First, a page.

What Are Monetary Aggregates?
Money aggregates are broad categories that measure the money supply in an economy. In the United States, labels are attributed to standardized monetary aggregates:
- M0: Physical paper and coin currency in circulation, plus bank reserves held by the central bank also known as the monetary base
- M1: All of M0, plus traveler's checks and demand deposits
- M2: All of M1, money market shares, and savings deposits
A legacy aggregate known as M3, which further included time deposits over $100,000 and institutional funds, has not been tracked by the Federal Reserve since 2006 but is still calculated by some analysts.
- A monetary aggregate is a formal way of accounting for money, such as cash or money market funds.
- Monetary aggregates are used to measure the money supply in a national economy.
- The monetary base is an aggregate that includes the total supply of currency in circulation plus the stored portion of commercial bank reserves within the central bank.
- The Federal Reserve uses money aggregates as a metric for how open-market operations affect the economy.
Monetary Aggregates Explained
The monetary base (MB or M0) is a monetary aggregate that is not widely observed and differs from the money supply but is nonetheless very important. It includes the total supply of currency in circulation in addition to the stored portion of commercial bank reserves within the central bank. This is sometimes known as high-powered money (HPM) since it can be multiplied through the process of fractional reserve banking.
M1 is a narrow measure of the money supply that includes physical currency, demand deposits, traveler’s checks, and other checkable deposits. M2 is a calculation of the money supply that includes all elements of M1 as well as "near money," which refers to savings deposits, money market securities, mutual funds, and other time deposits. These assets are less liquid than M1 and not as suitable as exchange mediums, but they can be quickly converted into cash or checking deposits.
The size of the U.S. monetary base (M0) as of March 2021
The Federal Reserve uses money aggregates as a metric for how open-market operations, such as trading in Treasury securities or changing the discount rate, affect the economy. Investors and economists observe the aggregates closely because they offer a more accurate depiction of the actual size of a country’s working money supply. By reviewing weekly reports of M1 and M2 data, investors can measure the money aggregates' rate of change and monetary velocity overall.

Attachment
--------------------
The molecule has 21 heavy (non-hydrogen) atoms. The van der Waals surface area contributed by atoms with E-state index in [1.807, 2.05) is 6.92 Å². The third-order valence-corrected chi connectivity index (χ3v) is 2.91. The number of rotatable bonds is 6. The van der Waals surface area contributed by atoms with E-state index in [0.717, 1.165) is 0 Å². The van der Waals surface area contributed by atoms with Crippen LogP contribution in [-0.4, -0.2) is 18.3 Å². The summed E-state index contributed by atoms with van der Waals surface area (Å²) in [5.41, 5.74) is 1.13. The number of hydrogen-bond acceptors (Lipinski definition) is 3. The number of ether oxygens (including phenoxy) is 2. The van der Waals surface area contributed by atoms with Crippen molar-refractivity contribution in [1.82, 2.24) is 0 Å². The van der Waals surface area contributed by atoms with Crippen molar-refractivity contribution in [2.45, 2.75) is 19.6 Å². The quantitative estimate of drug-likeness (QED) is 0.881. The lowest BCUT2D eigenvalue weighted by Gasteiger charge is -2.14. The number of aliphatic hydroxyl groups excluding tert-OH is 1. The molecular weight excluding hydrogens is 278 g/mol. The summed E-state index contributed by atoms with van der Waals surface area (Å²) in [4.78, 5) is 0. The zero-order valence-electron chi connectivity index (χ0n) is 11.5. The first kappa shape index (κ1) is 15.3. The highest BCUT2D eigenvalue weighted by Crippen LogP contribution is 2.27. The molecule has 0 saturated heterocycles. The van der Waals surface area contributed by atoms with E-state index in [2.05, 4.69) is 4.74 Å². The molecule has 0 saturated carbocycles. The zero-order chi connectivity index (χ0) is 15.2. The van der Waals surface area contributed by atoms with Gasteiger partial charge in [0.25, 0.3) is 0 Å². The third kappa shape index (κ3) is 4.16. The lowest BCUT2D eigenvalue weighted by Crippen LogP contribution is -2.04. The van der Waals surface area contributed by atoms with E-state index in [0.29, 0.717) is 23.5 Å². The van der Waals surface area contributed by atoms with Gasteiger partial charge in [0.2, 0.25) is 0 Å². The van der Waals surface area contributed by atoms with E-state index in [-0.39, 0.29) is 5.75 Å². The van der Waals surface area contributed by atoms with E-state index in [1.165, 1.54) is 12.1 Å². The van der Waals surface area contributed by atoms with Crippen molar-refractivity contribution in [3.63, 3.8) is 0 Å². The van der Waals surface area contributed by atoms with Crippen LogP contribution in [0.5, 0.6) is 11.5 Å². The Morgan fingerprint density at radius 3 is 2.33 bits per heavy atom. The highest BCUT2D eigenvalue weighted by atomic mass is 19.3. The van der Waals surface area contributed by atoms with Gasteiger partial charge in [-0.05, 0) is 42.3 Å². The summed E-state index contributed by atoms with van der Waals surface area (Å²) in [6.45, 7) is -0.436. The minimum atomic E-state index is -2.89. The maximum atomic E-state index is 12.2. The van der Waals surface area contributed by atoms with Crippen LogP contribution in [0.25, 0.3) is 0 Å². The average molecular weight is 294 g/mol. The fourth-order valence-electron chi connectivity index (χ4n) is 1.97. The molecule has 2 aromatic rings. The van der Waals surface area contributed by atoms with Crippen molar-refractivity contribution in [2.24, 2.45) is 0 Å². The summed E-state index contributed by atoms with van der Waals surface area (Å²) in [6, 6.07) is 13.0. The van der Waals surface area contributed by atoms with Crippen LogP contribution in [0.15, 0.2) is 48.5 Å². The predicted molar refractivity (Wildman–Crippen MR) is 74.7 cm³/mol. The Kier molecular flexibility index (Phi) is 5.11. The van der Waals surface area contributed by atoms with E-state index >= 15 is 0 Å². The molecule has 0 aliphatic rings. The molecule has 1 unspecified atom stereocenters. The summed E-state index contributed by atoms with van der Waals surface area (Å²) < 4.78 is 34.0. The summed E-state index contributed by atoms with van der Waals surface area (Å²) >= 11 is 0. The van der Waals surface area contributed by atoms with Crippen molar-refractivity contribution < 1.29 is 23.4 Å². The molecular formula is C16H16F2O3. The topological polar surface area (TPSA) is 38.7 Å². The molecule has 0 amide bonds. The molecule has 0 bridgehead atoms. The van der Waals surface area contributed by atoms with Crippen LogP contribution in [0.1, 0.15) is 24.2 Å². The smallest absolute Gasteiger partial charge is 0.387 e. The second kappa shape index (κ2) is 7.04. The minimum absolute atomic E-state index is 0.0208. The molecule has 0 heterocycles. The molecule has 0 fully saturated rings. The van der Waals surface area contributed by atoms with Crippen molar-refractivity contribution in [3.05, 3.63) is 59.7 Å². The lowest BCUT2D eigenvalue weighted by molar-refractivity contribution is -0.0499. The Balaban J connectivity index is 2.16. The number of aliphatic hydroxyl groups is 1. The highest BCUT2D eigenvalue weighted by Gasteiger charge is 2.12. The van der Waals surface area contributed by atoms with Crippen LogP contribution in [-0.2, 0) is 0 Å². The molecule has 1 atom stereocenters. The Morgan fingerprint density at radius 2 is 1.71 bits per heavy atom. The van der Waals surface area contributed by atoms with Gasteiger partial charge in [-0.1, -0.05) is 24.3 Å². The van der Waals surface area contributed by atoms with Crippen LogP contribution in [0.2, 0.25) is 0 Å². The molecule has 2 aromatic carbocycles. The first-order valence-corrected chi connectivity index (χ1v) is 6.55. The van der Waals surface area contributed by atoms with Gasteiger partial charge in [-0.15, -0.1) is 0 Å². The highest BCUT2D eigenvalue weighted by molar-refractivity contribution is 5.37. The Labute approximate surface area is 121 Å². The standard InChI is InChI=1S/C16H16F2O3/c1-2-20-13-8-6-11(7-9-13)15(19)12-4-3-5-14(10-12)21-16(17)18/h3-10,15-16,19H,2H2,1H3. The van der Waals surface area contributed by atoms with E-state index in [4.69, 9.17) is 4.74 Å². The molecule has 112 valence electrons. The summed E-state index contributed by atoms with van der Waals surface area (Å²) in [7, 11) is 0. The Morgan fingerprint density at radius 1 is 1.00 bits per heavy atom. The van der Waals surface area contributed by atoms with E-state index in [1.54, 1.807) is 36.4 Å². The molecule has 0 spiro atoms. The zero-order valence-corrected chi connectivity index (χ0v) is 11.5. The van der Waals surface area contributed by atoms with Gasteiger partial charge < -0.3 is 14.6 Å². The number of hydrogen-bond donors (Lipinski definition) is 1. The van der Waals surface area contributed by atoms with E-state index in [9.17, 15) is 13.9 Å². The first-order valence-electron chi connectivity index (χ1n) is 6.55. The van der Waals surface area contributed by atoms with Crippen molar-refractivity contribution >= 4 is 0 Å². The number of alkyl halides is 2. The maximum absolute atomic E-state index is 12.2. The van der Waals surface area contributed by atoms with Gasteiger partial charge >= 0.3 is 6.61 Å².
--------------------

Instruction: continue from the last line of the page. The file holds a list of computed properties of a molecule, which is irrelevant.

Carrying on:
The Impact of Money Aggregates
Studying monetary aggregates can generate substantial information on the financial stability and overall health of a country. For example, monetary aggregates that grow too rapidly may cause fear of a high rate of inflation.
If there is a greater amount of money in circulation than what is needed to pay for the same amount of goods and services, prices are likely to rise. If a high rate of inflation occurs, central banking groups may be forced to raise interest rates or stop the growth in the money supply.
The amount of money the Federal Reserve releases into the economy is a preferable indication of a nation's economic health.
For decades, monetary aggregates were essential for understanding a nation's economy and were key in establishing central banking policies in general. The past few decades have revealed that there is less of a connection between fluctuations in the money supply and significant metrics such as inflation, gross domestic product (GDP), and unemployment.
The amount of money the Federal Reserve releases into the economy is a clear indicator of the central bank's monetary policy. When compared to GDP growth, M2 is still a useful indicator of potential inflation.
According to The Economist, Sudanese citizens are demanding the resignation of President Omar al-Bashir in response to soaring food prices and an economy with inflation over 70%. These same protests are also occurring in Zimbabwe, where the central bank's bond notes, a type of monetary aggregate, are raising fears of hyperinflation after the government increased fuel prices.
In Africa, inflation has decreased over the years. In the 1980s, a fifth of countries south of the Sahara endured an average annual inflation of at least 20%. This decade only Sudan, South Sudan, and Zimbabwe have experienced high inflation rates.